After earthquake, Nepal’s medical education in jeopardy
Five months after the earthquakes, it is now the educational services provided by hospitals that are taking a hit: institutions with damaged infrastructure are reducing student- intake numbers.
In the immediate aftermath of the earthquakes, which occurred earlier this year, the hospitals in the country struggled to cope with providing services. Five months on, it’s now the educational services provided by hospitals that are taking a hit: many hospitals are making do with infrastructurethat hasn’t been repaired, and they have thus had to cut down on student-intake numbers. Medical education is underpinned by strict guidelines that take into account overall hospital facilities as a salient criterion.
Following the earthquakes of April 25 and May 12, the Patan Academy of Health Sciences’ (PAHS) buildings, for example, suffered quite a bit of damage. All the hospital beds were dragged outside and all the medical services were provided inside temporary tents. Five of its operation theaters were rendered dysfunctional and many other units were running out of triage units. The PAHS still has not fully recovered to its early state, and there is still reconstruction work going on in the hospital.
Recently, even as the hospital was trying to find its legs, a group from the Nepal Medical Council (NMC), the government body that regu- lates doctors and medical colleges, decided to pay the hospital a visit. Through such visits, the NMC monitors the workings of medical colleges to ensure that medical students are being trained under exceedingly strict protocols. Not surprisingly, PAHS could not pass muster.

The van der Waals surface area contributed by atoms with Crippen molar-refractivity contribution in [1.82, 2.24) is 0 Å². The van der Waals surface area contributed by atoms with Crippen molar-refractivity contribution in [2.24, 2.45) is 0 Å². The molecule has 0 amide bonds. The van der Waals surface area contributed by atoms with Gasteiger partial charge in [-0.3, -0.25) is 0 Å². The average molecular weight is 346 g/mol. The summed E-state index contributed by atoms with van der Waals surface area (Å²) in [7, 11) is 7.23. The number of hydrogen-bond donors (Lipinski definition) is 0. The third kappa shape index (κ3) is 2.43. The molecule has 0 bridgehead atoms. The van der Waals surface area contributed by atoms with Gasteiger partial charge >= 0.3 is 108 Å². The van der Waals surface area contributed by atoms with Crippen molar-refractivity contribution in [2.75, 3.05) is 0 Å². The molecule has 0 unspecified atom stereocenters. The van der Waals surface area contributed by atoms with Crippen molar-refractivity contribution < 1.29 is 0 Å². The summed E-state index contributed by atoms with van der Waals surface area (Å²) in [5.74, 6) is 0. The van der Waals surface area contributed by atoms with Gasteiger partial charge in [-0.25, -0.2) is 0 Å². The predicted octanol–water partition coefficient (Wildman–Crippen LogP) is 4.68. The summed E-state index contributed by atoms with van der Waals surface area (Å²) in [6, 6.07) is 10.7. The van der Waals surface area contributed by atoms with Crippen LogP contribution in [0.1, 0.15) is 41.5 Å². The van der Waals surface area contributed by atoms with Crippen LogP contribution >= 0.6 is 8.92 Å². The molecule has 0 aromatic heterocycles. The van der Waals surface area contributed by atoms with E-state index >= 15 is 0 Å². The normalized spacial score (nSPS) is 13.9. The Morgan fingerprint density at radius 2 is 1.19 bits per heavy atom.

On Thursday, the NMC made public the decision of the visit, in a statement that said the council had cut five medical seats at PAHS, capping its enrolment at 55 students for the upcoming January academic session. Besides running a unique program that takes in substantial numbers of scholarship students on the basis of merit, the PAHS also takes in students from disadvantaged communities. The hospital’s program was created with the hope that its products would go on to serve in the public sector, and that many who hailed from outlying districts would return to serve in their hometowns. With the cuts in seat numbers, medical experts fear that Nepal, a country already facing a shortfall of doctors will now be even more hard-pressed to bridge the numbers-gap.
Officials at the PAHS say that if only the NMC were to loosen their stringent educational criteria — to take the earthquakes’ effects into consideration — they could go on producing doctors as they used to do earlier. But such provisions will not help burnish the image of a sector that has been tainted by allegations, many of them true, of the sector’s running educational institutions of questionable character.
As with the PAHS, other medi- cal institutions too have not been able to get back on track. Even the National Academy of Medical Sciences (NAMS), Kathmandu, which governs Bir Hospital, the country’s oldest hospital, is struggling to resume its facilities at full capacity. The buildings of the academy that used to house the cancer wards and intensive care units still need massive repairs. Visitors to the hospital are met with a stairwell whose cracks still have not been plastered over and instead of the hundred plus beds that used to have patients on them, today, there are significantly fewer beds in the wards. The inspection team from NMC visited NAMS recently and decided to suspend for this academic year the super-speciality course the academy runs, while also reducing the student numbers in its postgraduate degree programs. NAMS is the main institution in the country that produces doctors and specialists who will go on to work in government hospitals: It has special quotas in place for doctors who are practicing in the public sector, and the Ministry of Health and Population often asks NAMS to produce a certain number of doctors to work in public hospitals every year.
This year, for instance, the government had asked NAMS to produce at least 20 general physicians, gynecologists and anesthesiologists, but because of the ruined infrastructure, the NMC allowed much fewer students to enrol at the institution.
Bir Hospital in Nepal is seen in this photo provided by The Kathmandu Post.